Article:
Why It Took Cop Seconds to Bust Jessie Oliver for Killing Bobby Brown

Jessie Oliver. Additional photos below.
Jessie Oliver. Additional photos below.
Denver District Attorney's Office

Update: Jessie Oliver, 34, has been convicted of a September 2015 double shooting that killed Bobby Brown, also 34, and critically wounded a teenage girl. An arrest affidavit in the case reveals that he was arrested in near-record time because a Denver police officer just happened to be close enough to the gunfire to see the scene of the crime and hear what went down.

Our previous coverage has been incorporated into this post.

As we've reported, the first word about the incident came via a Denver Police Department tweet sent out at 11:59 p.m. on September 16, 2015, although the incident actually happened at around 11:12 p.m., according to the police report.

The tweet read: "Breaking: #DPD investigating shooting in 13800 blk E Albrook Dr. 1 male & 1 female transported; unknown conditions. No suspect info."

Shortly thereafter, Denver police revealed that Oliver had been arrested on suspicion of first-degree murder and attempted murder in the case.

Bobby Brown, as seen in a family photo accompanying his obituary.
Bobby Brown, as seen in a family photo accompanying his obituary.

The teenage girl in the incident hasn't been publicly identified; she wound up in critical condition after being shot in the back. Brown, for his part, was the father of four children as described in his online obituary:

Bobby Brown, 34, of Denver, passed away September 16, 2015.

He was born July 16, 1981 in Omaha, Nebraska, the son of Debra Brown. On February 17, 2013 he married Jamie Moss, of Denver, Colorado.

Bobby is survived by his wife, Jamie Brown; four children, Shanice Brown, Da'Marion Brown, D'Shawn Brown, and Satavia Brown; five siblings, Jasmine Butler, Jenaya Butler, Terril Brown, Dasen Brown, and Aaron Brown. He is preceded in death by his grandparents, Opal Elizabeth and Thomas William Brown; great-grandmother, Mama Reevers; and five uncles. 

Oliver wasn't an unknown quantity to law enforcement. He had been convicted of weapon possession by a previous offender in 2005, and in 2012, he was sentenced to four years' probation for pimping — a charge to which he reportedly pleaded guilty after originally being accused in relation to child prostitution.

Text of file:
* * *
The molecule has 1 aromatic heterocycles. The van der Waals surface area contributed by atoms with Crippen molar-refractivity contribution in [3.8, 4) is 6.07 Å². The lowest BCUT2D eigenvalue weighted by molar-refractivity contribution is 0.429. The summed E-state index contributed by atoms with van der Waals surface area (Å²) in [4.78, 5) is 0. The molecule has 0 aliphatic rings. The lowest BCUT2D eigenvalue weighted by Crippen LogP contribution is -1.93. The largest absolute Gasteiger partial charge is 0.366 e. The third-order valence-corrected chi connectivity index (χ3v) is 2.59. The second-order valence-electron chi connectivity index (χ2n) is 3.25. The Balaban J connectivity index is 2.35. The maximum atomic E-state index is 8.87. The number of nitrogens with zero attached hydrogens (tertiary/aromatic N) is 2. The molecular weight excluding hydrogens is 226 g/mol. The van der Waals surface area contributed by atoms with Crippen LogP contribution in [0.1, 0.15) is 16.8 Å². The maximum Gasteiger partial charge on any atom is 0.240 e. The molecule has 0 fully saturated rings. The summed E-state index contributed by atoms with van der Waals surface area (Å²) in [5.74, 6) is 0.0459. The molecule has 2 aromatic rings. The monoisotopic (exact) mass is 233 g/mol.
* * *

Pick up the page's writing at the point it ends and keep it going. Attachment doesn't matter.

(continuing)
On the evening in question, Oliver came to the attention of another cop: Officer Joseph Guagliardo. When the shooting took place at an apartment complex at 13890 Albrook, the affidavit states, the building was within his viewing and hearing range.

The scene of the crime.
The scene of the crime.

As he drove toward the scene, the report continues, Guagliardo allegedly "observed a black male running from the shooting, wearing a white shirt and black shorts, with a white 'do rag' on his head." He soon approached the man and ordered him to stop. Instead, the suspect took off running.

A foot chase ensued, ending in the front yard of a home on nearby Atchison Way. Guagliardo is said to have held Oliver until another officer arrived, bringing with him a witness who identified Oliver and said he'd had a gun at the scene of the shooting. Another witness later ID'd Oliver from a photo lineup.

The case spawned a six-day trial in February that resulted in a jury finding Oliver guilty of first-degree murder and first-degree assault with a deadly weapon.

Sentencing in the case will be accompanied by a habitual criminal trial that could result in Oliver's punishment being multiplied. The session is scheduled for May 17 at Denver District Court.


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